around Chittagong in Eastern l^>nt:al ; and in Soutiiern 
India, around Ma<lras. ^ 

The tea districts in tlu' plam.s arc tho.se of Assam, 
including the Hrahmaputra Valley, and the Surma 
Valley ; of Jalpaiguri. in ICostern B(*ngal ; and of 
Travancore. in the south. 

In setting out on our wander tour among tin* ex- 
ieusive tea-lands of this vast country, we are induced 



46 TEA 

to make straight for Assam. Not only are we drawn 
there first because it has the largest plantation area to 
be found in any tea-producing region of India, but 
because it can provide us with the new experience of 
seeing tea-bushes flourishing on plains. The situation 
and surroundings of the plants will furnish a fresh 
spectacular entertainment, and we shall get a general 
idea of the special difficulties that have to be contended 
with in the cultivation of tea on lowlands. 

Assam proper is a part of the political province known 
as Eastern Bengal and Assam. Let us take a bird's- 
eye view of that province as a whole. 

An enormous triangle, with its apex to the north- 
east, has upper and lower sides consisting of mountains 
and hills, and between them is a depression, which 
deepens and widens, merges into a base of waterways, 
and constitutes the body of that triangle. Obliquely 
through the midst of the depression runs a mighty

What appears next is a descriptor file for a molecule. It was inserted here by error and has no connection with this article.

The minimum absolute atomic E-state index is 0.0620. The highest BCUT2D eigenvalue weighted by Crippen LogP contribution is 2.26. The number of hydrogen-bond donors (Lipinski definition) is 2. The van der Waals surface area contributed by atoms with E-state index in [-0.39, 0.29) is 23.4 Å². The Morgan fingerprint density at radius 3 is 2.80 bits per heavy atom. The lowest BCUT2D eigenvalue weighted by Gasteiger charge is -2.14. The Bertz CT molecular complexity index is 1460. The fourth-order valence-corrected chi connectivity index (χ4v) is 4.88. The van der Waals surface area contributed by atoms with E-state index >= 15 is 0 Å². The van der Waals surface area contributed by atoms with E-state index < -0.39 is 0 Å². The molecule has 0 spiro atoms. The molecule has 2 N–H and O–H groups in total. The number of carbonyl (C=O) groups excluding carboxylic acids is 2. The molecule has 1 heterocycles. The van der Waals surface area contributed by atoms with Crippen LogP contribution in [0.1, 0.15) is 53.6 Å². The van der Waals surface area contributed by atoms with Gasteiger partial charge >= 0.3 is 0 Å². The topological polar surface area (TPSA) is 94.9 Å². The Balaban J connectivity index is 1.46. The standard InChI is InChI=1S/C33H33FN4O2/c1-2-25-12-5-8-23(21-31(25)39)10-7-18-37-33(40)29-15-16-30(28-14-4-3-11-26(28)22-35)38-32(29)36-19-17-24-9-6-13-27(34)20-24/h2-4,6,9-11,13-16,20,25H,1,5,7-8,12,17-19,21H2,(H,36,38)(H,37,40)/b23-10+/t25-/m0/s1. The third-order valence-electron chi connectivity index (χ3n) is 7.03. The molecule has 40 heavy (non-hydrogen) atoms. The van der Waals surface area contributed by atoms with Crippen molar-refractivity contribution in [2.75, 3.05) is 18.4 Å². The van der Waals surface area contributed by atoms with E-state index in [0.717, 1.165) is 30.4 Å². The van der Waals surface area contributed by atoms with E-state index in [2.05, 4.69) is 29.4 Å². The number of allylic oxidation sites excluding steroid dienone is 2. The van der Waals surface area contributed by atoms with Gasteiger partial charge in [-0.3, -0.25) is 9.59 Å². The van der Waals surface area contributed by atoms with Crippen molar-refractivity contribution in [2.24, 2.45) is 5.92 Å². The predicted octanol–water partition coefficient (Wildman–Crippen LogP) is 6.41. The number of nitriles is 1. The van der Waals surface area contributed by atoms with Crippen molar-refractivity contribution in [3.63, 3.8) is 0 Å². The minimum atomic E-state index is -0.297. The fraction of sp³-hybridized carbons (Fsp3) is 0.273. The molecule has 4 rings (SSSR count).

river, the Brahmaputra, which is joined in its course by 
numerous streams, broad and narrow, and which in its 
turn joins the mighty Ganges and helps to form the 
great Bengal delta. The whole triangular body of this 
province is thus covered with a network of water- 
courses. And many of the large, irregular-shaped 
meshes of that network are occupied by tea-gardens. 

The largest groups of such meshes are in Assam 
proper, which was a separate province until 1905.* 

Here, now, is a picture of Assam in the not-long-ago 
days when the tea-plant was discovered growing wild 
there. The meshes are occupied by jungle, many of 
them by jungle-swamp. Nowhere are there any signs 

* At the Delhi Durbar (1911) Assam was again made a separate 
province. 




KKItMENTIN*; TEA IS IM'IA 




riRIN". TtlK IN IM'I \ 



TEA makint; in i.vdia 47 

of eivilizatiun — no towns, no roads, no railways. 
Practically the only imlications that there are any 
human beings scattered over this gigantic waste are a 
few rudely-bnill huts, and lien- and ihrn* on thr rivers 
a priniitive-h)(>king boat. 

What a very different land is Af-sam as we find it 
to-day, thanks largely to the tea-bush, and, of course, 
to the tea-planters, to the inventors of tea-making 
machinery, and, in a word, to all the pioneer forces of 
the British-grown tea industry. This tea-land has 
been the hub of that indimtry from the earliest infancy 
of the enterprise ; as we wander amidst trim planta- 
tions, travelling in comfort from place to place by river, 
road or rail, visiting numerous hospitable English 
and Scottish planters at their "country iiouses," and 
being taken by our hosts over estates that keep armies 
of labourers in constant employment, our thoughts 
naturally turn to the difliculties that it must have btx^n 
necessary to surmount in order to transform Assam 
the junglo-land into Assam the first British tea-land. 

In Ceylon we had a little talk about making a clearing 
ready for the planting of tea. Therefore your imagina- 
tion will alreatly be at work helping you to picture the 
Assam forests Ix'ing cut down and burnt, and having 
their stumps extracted. 

What became of the stumps ? 

They wen* dragged away by elephants. 

PrevioiLs knowledge returns to the aid of your 
momentarily-arrested imagination. You see seeds 
being .sown in carefully selected plots that have been 
specially prepared as nurseries, and such work as hoeing